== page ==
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Premiere: Georgia Anne Muldrow x Dudley Perkins Live in SA

Stream Georgia Anne Muldrow & Dudley Perkins never-before-heard hour-long live set at Cape Town's Langa township.


All photos by Niklas Zimmer

Back in late 2010, prolific husband and wife duo Georgia Anne Muldrow Dudley Perkins Okayplayer favorites from the go, and recurring Madlib collaborators —  touched down in Cape Town's Langa township to lay down a live set at the Pan African Festival for SA music platform The Pan African Space Station. Hop-and-skip some moons later and we get this never-before-heard audio from that G&D Cape Town show — one which showcases the seamless ways the couple has sonically complimented each other for years. Bonus: it was Georgia's B-day that day and at the 8-min mark you can hear the Cape Town crowd sing "Happy Birthday" to her. Stream the hour-long set, recorded live at Guga S'Thebes Centre, below and look out for G&D's upcoming The Lighthouse LP dropping May 21 via their own SomeOthaShip Connect label. Plus, see some pictures from the show below.

Interview
Photo: Benoit Peverelli

Interview: Oumou Sangaré Proves Why She's the Songbird of Wassoulou

We caught up with the Malian singer to talk about her new Acoustic album, longevity as an artist, and growing up in Mali.

When Oumou Sangaré tells me freedom is at her core, I am not surprised. If you listen to her discography, you'll be hard-pressed to find a song that doesn't center or in some way touch on women's rights or child abuse. The Grammy award-winning Malian singer has spent a significant part of her career using her voice to fight for the rights of women across Africa and the world, a testimony to this is her naming her debut studio album Moussolou, meaning Woman. The album, a pure masterpiece that solidified Oumou's place amongst the greats and earned her the name 'Songbird of Wassoulou,' was a commercial success selling over 250,000 records in Africa and would in turn go on to inspire other singers across the world.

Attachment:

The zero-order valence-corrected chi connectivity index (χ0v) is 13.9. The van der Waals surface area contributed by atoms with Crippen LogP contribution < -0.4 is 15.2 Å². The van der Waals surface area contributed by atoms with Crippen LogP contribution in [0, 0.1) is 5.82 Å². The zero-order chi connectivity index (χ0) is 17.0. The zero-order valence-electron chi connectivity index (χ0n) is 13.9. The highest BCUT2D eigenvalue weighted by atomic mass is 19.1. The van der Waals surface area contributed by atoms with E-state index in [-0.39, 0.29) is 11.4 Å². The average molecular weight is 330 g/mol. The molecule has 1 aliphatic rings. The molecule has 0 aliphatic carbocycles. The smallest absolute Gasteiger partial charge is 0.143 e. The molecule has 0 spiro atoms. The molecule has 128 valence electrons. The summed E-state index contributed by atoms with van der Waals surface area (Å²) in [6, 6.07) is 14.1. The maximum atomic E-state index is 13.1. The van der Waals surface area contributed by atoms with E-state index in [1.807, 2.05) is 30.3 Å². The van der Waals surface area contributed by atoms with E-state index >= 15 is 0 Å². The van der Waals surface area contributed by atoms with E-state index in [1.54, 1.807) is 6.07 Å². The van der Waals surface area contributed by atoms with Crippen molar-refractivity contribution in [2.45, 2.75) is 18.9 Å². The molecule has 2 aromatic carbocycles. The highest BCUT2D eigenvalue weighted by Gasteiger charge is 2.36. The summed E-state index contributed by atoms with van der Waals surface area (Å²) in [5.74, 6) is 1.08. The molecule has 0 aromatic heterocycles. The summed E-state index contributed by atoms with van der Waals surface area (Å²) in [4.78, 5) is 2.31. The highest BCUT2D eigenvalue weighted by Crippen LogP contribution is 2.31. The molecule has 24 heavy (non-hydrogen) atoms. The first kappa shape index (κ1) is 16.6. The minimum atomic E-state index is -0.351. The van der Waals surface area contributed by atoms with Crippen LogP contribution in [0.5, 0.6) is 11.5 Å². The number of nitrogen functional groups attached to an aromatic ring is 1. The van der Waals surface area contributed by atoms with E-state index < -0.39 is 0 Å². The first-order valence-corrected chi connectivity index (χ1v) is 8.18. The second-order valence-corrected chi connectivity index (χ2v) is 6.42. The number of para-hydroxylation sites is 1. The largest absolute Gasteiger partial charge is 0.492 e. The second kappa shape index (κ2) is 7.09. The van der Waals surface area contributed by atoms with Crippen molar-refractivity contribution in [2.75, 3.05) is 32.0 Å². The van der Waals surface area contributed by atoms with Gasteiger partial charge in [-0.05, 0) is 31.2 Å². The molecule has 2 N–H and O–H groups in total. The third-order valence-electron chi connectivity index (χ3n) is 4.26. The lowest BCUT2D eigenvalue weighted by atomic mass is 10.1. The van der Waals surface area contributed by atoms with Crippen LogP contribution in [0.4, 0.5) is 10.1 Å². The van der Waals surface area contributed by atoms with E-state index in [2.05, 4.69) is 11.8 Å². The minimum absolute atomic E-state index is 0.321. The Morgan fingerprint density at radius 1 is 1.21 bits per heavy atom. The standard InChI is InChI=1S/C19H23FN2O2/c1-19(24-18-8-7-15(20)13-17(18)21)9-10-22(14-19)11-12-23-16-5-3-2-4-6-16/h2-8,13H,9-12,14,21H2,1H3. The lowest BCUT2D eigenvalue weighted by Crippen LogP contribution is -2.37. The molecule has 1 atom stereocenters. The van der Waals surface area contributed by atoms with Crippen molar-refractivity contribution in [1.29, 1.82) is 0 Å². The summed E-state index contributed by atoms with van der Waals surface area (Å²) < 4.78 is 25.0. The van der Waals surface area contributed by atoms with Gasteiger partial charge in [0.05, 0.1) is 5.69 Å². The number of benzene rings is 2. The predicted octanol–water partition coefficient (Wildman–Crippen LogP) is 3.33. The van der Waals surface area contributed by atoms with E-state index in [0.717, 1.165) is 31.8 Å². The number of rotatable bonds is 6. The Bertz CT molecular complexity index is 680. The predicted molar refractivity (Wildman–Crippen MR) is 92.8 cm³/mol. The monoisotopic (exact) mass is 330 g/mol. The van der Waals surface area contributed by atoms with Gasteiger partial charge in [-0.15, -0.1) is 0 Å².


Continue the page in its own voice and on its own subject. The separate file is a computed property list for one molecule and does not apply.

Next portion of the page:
On her latest body of work Acoustic, a reworking of her critically acclaimed 2017 album Mogoya, Oumou Sangaré proves how and why she earned her accolades. The entirety of the 11-track album was recorded within two days in the Midi Live studio in Villetaneuse in 'live' conditions—with no amplification, no retakes or overdubs, no headphones. Throughout the album, using her powerful and raw voice that has come to define feminism in Africa and shaped opinions across the continent, Oumou boldly addresses themes like loss, polygamy and female circumcision.

We caught up with the Malian singer at the studio she is staying while in quarantine to talk about her new album, longevity as an artist, and growing up in Mali.

This interview has been edited and condensed for clarity.

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